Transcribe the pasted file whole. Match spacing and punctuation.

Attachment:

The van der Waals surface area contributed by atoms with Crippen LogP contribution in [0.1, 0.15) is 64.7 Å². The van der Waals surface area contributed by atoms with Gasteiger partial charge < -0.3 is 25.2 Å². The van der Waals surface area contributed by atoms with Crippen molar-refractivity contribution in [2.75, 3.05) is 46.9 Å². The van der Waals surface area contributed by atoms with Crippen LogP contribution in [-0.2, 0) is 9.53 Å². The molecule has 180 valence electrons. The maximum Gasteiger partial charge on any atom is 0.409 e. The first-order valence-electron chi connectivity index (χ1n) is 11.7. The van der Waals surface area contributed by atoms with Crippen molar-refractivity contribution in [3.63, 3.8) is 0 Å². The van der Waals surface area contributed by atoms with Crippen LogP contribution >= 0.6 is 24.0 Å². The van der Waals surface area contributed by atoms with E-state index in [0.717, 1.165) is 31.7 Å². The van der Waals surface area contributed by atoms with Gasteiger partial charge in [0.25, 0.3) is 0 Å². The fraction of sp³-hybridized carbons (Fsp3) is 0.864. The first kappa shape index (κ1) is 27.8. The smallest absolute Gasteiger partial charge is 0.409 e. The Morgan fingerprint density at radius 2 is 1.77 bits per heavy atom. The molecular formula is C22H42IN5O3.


The van der Waals surface area contributed by atoms with Crippen LogP contribution in [0.1, 0.15) is 64.7 Å². The van der Waals surface area contributed by atoms with Gasteiger partial charge < -0.3 is 25.2 Å². The van der Waals surface area contributed by atoms with Crippen molar-refractivity contribution in [2.75, 3.05) is 46.9 Å². The van der Waals surface area contributed by atoms with Crippen LogP contribution in [-0.2, 0) is 9.53 Å². The molecule has 180 valence electrons. The maximum Gasteiger partial charge on any atom is 0.409 e. The first-order valence-electron chi connectivity index (χ1n) is 11.7. The van der Waals surface area contributed by atoms with Crippen molar-refractivity contribution in [3.63, 3.8) is 0 Å². The van der Waals surface area contributed by atoms with Crippen LogP contribution >= 0.6 is 24.0 Å². The van der Waals surface area contributed by atoms with E-state index in [0.717, 1.165) is 31.7 Å². The van der Waals surface area contributed by atoms with Gasteiger partial charge in [0.25, 0.3) is 0 Å². The fraction of sp³-hybridized carbons (Fsp3) is 0.864. The first kappa shape index (κ1) is 27.8. The smallest absolute Gasteiger partial charge is 0.409 e. The Morgan fingerprint density at radius 2 is 1.77 bits per heavy atom. The molecular formula is C22H42IN5O3.